If political and “existential” logic has forced the Mexican government into action, that same “realist” logic has demanded a reaction from the cartels. Since 2006 there has been a massive increase in the intensity of the violence, a violence that has carried with it the political calculation of terrorism: namely, politically and aesthetically grand violence perpetrated against civilians, including children, meant to intimidate the population and thus pressure the politicians to effect a truce with the cartels or “change the strategic focus” of the operations into functional impotence. Whilst the various cartels operate differently and even have divergent operational ideologies that govern the manner of trying to influence public opinion, the prevalent feature currently in motion is the use of low intensity terrorism, such as the gruesome executions of journalists with notes calling for media self-censorship, public decapitations and threats against schools, and mass and apparently random public shootings. Political terrorism must be grand in its scale and cool in its logic. It must reduce the political space into a clear “yes” or “no” to the political question perceived as causing the violence. It has proven somewhat effective, since the leftist candidate Andres Manuel Lopez Obrador in the recent election won second place after endlessly haranguing the vast crowds with appealing rhetorical flourishes such as “abrazos, no balazos” (hugs, not shots), and openly blaming the two dominant parties for the violence.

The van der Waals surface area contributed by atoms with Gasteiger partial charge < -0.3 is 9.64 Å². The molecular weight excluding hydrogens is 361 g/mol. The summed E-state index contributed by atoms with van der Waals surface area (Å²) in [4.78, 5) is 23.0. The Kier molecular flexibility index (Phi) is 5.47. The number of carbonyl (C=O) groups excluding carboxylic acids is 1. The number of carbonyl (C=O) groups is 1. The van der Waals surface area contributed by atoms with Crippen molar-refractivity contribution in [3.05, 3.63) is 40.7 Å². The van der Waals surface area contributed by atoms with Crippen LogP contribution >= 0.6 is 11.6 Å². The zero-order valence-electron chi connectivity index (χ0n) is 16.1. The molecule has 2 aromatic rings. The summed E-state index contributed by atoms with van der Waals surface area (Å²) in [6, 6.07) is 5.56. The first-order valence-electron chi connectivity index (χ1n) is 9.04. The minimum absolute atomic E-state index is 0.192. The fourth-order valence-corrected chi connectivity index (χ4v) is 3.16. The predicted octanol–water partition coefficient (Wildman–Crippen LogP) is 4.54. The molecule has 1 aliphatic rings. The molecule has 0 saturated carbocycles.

We must add the idolization of drug lords in certain sectors of Mexican popular culture to the range of favorable “coverage” they receive, and thus as a factor that can make a more complacent political solution more palatable to the general public. The so-called “narco corridos” (narco-ballads) either celebrate or criticize certain cartels or leaders, and many musicians have been brutally murdered as a result. Narco paraphernalia has proliferated, and in many ways the cartel leaders receive the admiration of certain youths from all social classes. In some historical epochs it has been rampaging peasant revolutionaries sporting some type of “revolutionary chic”- now it’s the image of the “narco.”
The idolization of drug lords is fueled also by popular anecdotes that illustrate personalities with charismatic appeal. It is widely reported that Joaquin Guzman Loera, alias “El Chapo Guzman,” the most sought after man in Mexico and estimated by Forbes magazine to have a personal fortune of one billion U.S. dollars, occasionally visits restaurants, posts sentinels preventing anyone from leaving, personally greets all the people in the restaurant, and pays everyone’s bill. The traditional Mexican distrust of government, and the perception that the government had violated the previous truce that allowed everyone to “be normal” has led major segments of popular opinion to call for a change in strategy.
A Potential Shift in Tactics, Though Not in Strategy
It is clear that the Mexican government’s fundamental reason for going to war against the cartels was to preserve its very legitimacy and relevance, and so it is very doubtful that the new government will change course. Sovereignty and state control, ironically, are the very elements that permit corrupt symbiotic relationships, and so the gaining of power over the cartels is paramount. The President-elect has, however, indicated an important tactical change that he will seek to implement, a change that could radically alter the manner in which anti-narcotics operations are conducted by the Mexican government.